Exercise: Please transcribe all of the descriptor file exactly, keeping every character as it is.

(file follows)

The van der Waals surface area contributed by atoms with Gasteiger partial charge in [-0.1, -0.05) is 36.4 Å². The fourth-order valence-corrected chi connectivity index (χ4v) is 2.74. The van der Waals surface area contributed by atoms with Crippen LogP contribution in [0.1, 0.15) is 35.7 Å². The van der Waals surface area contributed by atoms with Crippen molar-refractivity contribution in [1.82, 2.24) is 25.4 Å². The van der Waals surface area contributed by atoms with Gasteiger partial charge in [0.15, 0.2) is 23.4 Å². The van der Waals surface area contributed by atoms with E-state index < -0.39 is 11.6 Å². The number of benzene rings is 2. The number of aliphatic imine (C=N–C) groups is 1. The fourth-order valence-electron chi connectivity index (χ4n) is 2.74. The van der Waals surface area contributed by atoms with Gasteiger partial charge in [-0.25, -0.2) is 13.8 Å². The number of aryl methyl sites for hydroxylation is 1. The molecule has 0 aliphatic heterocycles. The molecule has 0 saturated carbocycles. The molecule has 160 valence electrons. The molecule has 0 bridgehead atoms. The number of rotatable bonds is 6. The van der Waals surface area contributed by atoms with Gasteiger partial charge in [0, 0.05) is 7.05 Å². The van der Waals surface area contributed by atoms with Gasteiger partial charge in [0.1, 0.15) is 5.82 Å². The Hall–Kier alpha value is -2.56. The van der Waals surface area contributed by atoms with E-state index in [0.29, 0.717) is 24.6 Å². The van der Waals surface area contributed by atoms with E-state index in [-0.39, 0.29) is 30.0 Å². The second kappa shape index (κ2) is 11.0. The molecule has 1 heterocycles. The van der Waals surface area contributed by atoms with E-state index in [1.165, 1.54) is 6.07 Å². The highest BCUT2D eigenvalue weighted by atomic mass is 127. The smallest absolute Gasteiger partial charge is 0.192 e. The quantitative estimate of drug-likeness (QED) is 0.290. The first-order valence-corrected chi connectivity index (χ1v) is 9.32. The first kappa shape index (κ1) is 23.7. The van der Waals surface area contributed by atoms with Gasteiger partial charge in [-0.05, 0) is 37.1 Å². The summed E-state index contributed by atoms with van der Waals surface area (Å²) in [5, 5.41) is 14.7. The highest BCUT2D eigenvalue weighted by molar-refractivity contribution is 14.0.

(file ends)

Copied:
The van der Waals surface area contributed by atoms with Gasteiger partial charge in [-0.1, -0.05) is 36.4 Å². The fourth-order valence-corrected chi connectivity index (χ4v) is 2.74. The van der Waals surface area contributed by atoms with Crippen LogP contribution in [0.1, 0.15) is 35.7 Å². The van der Waals surface area contributed by atoms with Crippen molar-refractivity contribution in [1.82, 2.24) is 25.4 Å². The van der Waals surface area contributed by atoms with Gasteiger partial charge in [0.15, 0.2) is 23.4 Å². The van der Waals surface area contributed by atoms with E-state index < -0.39 is 11.6 Å². The number of benzene rings is 2. The number of aliphatic imine (C=N–C) groups is 1. The fourth-order valence-electron chi connectivity index (χ4n) is 2.74. The van der Waals surface area contributed by atoms with Gasteiger partial charge in [-0.25, -0.2) is 13.8 Å². The number of aryl methyl sites for hydroxylation is 1. The molecule has 0 aliphatic heterocycles. The molecule has 0 saturated carbocycles. The molecule has 160 valence electrons. The molecule has 0 bridgehead atoms. The number of rotatable bonds is 6. The van der Waals surface area contributed by atoms with Gasteiger partial charge in [0, 0.05) is 7.05 Å². The van der Waals surface area contributed by atoms with Gasteiger partial charge in [0.1, 0.15) is 5.82 Å². The Hall–Kier alpha value is -2.56. The van der Waals surface area contributed by atoms with E-state index in [0.29, 0.717) is 24.6 Å². The van der Waals surface area contributed by atoms with E-state index in [-0.39, 0.29) is 30.0 Å². The second kappa shape index (κ2) is 11.0. The molecule has 1 heterocycles. The van der Waals surface area contributed by atoms with E-state index in [1.165, 1.54) is 6.07 Å². The highest BCUT2D eigenvalue weighted by atomic mass is 127. The smallest absolute Gasteiger partial charge is 0.192 e. The quantitative estimate of drug-likeness (QED) is 0.290. The first-order valence-corrected chi connectivity index (χ1v) is 9.32. The first kappa shape index (κ1) is 23.7. The van der Waals surface area contributed by atoms with Gasteiger partial charge in [-0.05, 0) is 37.1 Å². The summed E-state index contributed by atoms with van der Waals surface area (Å²) in [5, 5.41) is 14.7. The highest BCUT2D eigenvalue weighted by molar-refractivity contribution is 14.0.